15:45 - 17:15 | Presenting Author(s): Thierry Berghmans
Oligometastatic disease (OMD) in non-small cell lung cancer (NSCLC) is a complex pathology. Four settings can be displayed where synchronous OMD (sOMD), occurring at the time of initial diagnosis, was the most evaluated in clinical trials. Other potential situations are oligorecurrence (rOMD), developed after optimal local control of a localised tumour, oligoprogression (pOMD) corresponding to a progression in a limited number of metastatic sites, and oligopersistant disease (peOMD) after/on systemic therapy. Several non-randomised phase II studies demonstrated the feasibility adding local ablative therapy (LAT) to systemic therapy in sOMD. Design, number of metastatic sites, type of LAT (chemoradiotherapy [CTRT], surgery, stereotactic radiotherapy [SBRT]) and endpoints largely differed among studies. A first pilot study (1) showed that surgery at the primary and the single metastatic sites after induction chemotherapy (CT) was feasible with 57% complete resection (R0) and 11 months median survival (MST). The same approach was recently confirmed in another prospective study with 71% R0 and 46.5% 5-years survival (2). Later, a phase II study conducted in The Netherlands and recently updated (3) demonstrated, when combining LAT (surgery or radiotherapy) to systemic therapy, MST of 13.5months but more essential, 5 and 6-years survival rates of 7.7% and 5.1% respectively. Other phase II studies, including NSCLC with <6 metastases, confirmed those results whether considering overall survival (4), metabolic response (5) or progression-free survival (PFS) (6).
The first randomised phase II trial (RCT) compared, in sOMD with < 3 metastases non-progressing after CT, LAT (surgery, SBRT, CTRT) plus maintenance to maintenance only. The study closed early after first interim analysis and 49 randomised patients. Updated data confirmed improved PFS (14.2 months vs 4.4 months; p = 0.022) and MST (41.2 months vs 17 months; p = 0.017) favouring the LAT arm. A second small-sized phase II RCT closed early after interim analysis (8). 29 sOMD patients (≤5 metastases) not progressing after CT were randomised between SBRT plus maintenance or maintenance. Also median PFS improved from 3.5 months to 9.7 months (p = 0.01) in the LAT arm.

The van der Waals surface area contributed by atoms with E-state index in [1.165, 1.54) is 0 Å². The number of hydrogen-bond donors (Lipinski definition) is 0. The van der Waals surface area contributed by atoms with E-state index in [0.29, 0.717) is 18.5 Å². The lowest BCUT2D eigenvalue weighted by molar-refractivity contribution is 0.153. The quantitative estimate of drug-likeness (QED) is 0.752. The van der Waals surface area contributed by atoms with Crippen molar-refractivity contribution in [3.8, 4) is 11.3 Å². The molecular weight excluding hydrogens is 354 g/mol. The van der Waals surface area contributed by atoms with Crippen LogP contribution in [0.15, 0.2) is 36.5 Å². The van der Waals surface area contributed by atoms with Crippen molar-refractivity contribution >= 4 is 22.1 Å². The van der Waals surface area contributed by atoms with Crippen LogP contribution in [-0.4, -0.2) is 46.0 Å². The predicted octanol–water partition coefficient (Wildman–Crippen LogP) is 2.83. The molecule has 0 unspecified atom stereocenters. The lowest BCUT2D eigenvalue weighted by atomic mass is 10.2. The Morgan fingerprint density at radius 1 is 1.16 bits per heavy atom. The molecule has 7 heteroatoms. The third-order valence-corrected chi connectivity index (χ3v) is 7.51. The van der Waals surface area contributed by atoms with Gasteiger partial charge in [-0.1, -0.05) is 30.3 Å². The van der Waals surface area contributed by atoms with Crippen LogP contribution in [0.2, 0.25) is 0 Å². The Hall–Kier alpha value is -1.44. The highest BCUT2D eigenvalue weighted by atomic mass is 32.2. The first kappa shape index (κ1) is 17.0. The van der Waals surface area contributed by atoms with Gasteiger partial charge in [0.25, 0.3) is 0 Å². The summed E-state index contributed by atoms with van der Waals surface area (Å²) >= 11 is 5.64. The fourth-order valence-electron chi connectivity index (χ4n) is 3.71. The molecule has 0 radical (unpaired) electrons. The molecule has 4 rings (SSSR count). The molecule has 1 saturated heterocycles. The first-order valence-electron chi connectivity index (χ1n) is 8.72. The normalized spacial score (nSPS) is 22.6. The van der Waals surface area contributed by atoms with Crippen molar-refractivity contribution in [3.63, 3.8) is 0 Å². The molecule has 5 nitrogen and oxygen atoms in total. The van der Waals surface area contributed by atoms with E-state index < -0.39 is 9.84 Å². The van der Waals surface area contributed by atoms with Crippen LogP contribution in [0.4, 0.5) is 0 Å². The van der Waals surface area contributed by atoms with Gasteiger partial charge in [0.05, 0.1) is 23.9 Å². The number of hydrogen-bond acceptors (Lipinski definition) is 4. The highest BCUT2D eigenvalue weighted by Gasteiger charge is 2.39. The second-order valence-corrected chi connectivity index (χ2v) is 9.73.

All these data need confirmation in larger RCT. Four phase III trials are or will be ongoing. SARON (NCT02417662) is comparing standard CT alone to CT plus SBRT in sOMD with ≤ 3 metastases. In the OMEGA trial (NCT03827577), patients with synchronous or metachronous oligometastatic NSCLC (1-3 metastatic lesions) were considered for LAT (surgery or RT) or not in addition to systemic therapy. SINDAS (NCT02893332) is assessing the role of SBRT in addition to tyrosine kinase inhibitor in sOMD EGFR muted NSCLC with ≤ 5 tumoral sites (inclusive primary site; lymph nodes being considered as a metastatic site). Finally, HALT (NCT03256981) is a phase II-III RCT evaluating SBRT for pOMD during targeted therapy in NSCLC harbouring activating mutations.
All these studies are presenting with various designs and primary endpoints, but also differences in staging procedures resulting in major difficulties for definite conclusions on the usefulness of LAT in OMD patients. In order having similar populations among clinical trials, we need that a common definition is used by all investigators. In this way, the EORTC Lung Cancer Group proposed a definition for sOMD based on a consensus from thoracic oncology experts (8). Using common definition and staging assessment, and finding predictive factors for a better patient’s selection should be addressed in future clinical trials.